Seasonal Forecasts Based on Coupled Climate Prediction Models

Introduction

Since September 1995 Environment Canada (EC) has produced seasonal forecasts of surface air temperature (SAT) anomalies and precipitation (PCPN) anomalies (1-3 month outlooks) for Canada from the Canadian Meteorological Centre (CMC). Since 1 December 2011 these forecasts and their extensions to longer lead times have been obtained from an ensemble of 20 dynamical model runs, 10 from each of two coupled atmosphere-ocean-land physical climate models:

  • CanCM3, developed at the (Canadian Centre for Climate Modelling and Analysis (CCCma), uses the atmospheric model CanAM3 (also known as AGCM3; Scinocca et al. 2008) with horizontal resolution of 315 km (T63) and 31 vertical levels and the ocean model CanOM4 with approximate horizontal resolution of 100 km and 40 vertical levels.
  • CanCM4 (Arora et al. 2011), also from the CCCma uses the atmospheric model CanAM4 (also known as AGCM4) with horizontal resolution of 315 km (T63) and 35 vertical levels and the ocean model CanOM4 with approximate horizontal resolution of 100 km and 40 vertical levels.

The coupled models are initialized by stepping them forward in time while constraining their atmosphere, sea surface temperature and sea-ice states to be close to observation-based CMC analyses of these quantities. Just prior to the beginning of the forecast period subsurface ocean temperatures from the NCEP Global Ocean Data Assimilation System (GODAS) are incorporated using the methods of Tang et al. 2004 and Troccoli et al. 2002. The initial land state including soil moisture and snow cover is determined by the internal workings of the constrained model. At the initial forecast time the constraints are released and the forecast begins.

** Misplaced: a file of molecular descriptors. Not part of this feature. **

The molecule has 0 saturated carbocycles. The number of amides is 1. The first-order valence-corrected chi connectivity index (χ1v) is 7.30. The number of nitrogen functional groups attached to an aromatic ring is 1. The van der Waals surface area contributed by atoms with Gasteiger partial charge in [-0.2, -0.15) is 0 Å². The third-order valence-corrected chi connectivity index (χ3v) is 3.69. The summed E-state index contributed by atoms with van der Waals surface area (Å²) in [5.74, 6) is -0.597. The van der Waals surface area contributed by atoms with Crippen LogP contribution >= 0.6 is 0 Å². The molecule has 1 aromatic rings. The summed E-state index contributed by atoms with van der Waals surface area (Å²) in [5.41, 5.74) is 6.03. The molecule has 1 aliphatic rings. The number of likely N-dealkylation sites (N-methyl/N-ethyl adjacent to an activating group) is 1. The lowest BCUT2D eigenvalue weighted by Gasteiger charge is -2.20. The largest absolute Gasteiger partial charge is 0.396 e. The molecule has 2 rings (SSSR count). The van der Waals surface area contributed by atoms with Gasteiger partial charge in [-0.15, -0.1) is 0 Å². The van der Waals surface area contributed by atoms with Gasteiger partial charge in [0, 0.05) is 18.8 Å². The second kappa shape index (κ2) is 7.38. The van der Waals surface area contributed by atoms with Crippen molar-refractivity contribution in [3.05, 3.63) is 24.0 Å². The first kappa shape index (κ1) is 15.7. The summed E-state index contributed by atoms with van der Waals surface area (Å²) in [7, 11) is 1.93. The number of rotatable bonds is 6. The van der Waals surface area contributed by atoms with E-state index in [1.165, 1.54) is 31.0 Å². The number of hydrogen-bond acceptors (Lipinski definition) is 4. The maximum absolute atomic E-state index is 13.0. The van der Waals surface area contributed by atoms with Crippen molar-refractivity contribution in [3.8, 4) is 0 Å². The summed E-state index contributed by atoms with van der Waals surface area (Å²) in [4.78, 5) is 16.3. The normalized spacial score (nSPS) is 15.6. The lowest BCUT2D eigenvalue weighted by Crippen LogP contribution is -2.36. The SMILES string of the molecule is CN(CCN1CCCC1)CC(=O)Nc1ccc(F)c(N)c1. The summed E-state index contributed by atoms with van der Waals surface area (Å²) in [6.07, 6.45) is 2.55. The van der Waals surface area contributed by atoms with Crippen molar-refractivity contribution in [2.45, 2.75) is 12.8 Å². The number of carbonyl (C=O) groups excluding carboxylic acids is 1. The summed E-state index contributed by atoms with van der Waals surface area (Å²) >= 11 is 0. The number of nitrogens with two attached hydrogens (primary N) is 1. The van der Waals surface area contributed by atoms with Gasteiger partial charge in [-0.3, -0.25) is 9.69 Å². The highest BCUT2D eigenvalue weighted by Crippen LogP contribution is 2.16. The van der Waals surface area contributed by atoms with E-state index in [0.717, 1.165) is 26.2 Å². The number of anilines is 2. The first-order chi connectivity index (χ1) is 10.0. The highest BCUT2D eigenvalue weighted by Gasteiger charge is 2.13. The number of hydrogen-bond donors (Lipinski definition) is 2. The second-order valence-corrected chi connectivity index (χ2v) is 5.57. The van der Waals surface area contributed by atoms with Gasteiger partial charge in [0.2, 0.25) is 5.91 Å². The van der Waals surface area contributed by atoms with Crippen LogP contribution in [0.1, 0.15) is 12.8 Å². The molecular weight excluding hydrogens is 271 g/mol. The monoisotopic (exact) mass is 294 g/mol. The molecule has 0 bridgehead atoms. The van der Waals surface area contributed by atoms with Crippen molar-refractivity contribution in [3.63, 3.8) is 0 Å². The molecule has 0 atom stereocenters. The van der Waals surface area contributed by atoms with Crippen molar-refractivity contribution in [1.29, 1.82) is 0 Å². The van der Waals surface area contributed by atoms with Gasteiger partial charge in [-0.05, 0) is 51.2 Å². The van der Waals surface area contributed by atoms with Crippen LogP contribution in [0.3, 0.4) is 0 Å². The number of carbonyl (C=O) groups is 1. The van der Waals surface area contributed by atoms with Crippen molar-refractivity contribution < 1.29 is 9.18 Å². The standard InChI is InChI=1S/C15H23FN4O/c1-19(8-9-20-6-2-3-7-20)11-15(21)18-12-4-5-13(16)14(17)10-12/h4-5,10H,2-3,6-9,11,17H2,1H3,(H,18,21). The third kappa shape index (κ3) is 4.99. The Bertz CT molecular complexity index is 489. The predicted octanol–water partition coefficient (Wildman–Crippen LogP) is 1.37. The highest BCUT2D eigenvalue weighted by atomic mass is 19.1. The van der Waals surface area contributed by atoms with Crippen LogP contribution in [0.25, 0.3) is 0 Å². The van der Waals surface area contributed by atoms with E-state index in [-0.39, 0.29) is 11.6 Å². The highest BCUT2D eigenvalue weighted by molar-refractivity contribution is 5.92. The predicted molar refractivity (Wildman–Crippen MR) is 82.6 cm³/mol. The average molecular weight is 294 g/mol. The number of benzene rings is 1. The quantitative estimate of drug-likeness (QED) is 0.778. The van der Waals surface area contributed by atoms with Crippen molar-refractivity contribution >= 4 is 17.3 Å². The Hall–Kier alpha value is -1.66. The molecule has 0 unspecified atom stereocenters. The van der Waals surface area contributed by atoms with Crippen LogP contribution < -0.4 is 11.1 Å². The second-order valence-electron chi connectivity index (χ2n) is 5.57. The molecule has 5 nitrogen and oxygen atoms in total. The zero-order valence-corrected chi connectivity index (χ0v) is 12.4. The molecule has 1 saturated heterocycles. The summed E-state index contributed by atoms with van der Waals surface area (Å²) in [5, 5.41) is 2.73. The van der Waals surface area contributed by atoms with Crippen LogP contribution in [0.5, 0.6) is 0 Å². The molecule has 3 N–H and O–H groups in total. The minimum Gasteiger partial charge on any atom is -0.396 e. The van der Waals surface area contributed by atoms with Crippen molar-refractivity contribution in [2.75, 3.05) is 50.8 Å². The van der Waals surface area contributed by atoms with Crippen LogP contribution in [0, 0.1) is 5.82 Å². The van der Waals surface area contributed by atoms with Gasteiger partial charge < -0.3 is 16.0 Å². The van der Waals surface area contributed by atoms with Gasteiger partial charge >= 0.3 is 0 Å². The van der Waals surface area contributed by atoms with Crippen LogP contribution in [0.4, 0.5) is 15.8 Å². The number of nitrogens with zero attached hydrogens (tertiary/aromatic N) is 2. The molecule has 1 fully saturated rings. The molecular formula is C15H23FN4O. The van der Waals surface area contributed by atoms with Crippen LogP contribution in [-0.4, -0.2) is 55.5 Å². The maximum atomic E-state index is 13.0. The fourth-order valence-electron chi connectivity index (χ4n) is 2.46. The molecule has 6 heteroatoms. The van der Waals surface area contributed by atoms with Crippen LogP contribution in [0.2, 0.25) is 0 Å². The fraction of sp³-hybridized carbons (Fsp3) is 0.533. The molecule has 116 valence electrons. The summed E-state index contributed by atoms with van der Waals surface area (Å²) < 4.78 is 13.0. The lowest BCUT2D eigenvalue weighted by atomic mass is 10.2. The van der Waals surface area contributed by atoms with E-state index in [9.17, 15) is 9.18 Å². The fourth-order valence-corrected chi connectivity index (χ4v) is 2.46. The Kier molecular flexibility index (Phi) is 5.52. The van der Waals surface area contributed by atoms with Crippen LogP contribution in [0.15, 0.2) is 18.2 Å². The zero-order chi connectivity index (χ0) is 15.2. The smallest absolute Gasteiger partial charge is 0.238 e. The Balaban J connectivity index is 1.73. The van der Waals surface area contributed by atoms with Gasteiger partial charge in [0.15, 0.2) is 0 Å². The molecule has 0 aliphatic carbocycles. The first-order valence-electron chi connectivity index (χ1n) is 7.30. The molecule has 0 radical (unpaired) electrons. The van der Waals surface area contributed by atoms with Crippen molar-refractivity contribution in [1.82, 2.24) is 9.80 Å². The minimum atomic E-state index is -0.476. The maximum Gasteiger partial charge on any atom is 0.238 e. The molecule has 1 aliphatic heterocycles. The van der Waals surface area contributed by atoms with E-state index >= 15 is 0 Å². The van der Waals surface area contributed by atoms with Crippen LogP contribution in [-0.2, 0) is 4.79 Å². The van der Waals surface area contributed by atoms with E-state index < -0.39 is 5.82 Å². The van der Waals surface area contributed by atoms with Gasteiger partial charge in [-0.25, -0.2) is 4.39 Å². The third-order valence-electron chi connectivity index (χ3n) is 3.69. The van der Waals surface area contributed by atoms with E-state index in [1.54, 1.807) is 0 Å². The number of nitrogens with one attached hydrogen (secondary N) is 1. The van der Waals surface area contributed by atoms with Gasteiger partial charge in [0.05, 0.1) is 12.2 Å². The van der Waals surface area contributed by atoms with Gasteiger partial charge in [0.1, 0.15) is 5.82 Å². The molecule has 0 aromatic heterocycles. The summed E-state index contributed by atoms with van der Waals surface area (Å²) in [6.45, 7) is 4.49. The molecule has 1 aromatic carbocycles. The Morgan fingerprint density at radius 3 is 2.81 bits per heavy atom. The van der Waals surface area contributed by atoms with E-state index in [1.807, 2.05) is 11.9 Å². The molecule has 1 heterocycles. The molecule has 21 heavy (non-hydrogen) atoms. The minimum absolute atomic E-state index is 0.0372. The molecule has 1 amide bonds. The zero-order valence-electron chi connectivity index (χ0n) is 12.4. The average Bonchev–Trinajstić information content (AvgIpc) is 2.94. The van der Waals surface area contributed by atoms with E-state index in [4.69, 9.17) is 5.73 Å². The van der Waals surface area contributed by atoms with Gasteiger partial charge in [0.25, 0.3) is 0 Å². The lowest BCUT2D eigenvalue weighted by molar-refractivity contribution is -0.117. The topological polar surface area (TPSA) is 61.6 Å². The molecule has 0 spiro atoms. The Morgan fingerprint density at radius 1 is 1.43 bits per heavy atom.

Because the forecast models include a simulated ocean, future sea surface temperature or SST anomalies and their climate influences are determined by the model as part of the forecast. This is in contrast to the previous system, where SST anomalies observed just prior the beginning of the forecast (preceding 30 days) were used throughout the forecast period. This meant that the useful forecast range was limited to four months. Another important consequence is that the current system can potentially predict a future El Nino or La Nina event, a capability that the previous system did not have.

Model biases are adjusted statistically (see below for further explanation) based on 30 years (1981-2010) of hindcasts from phase two of the Coupled Historical Forecasting Project (CHFP2). The CHFP2 hindcasts also provide the basis for estimating the expected forecast skill of the models (see discussion in Kharin and Zwiers, 2001; Kharin et al., 2001; Kharin et al., 2009; Merryfield et al. 2010). The CHFP2 forecast data are available on line from the CCCma Web site.

Surface Air Temperature Forecast Methodology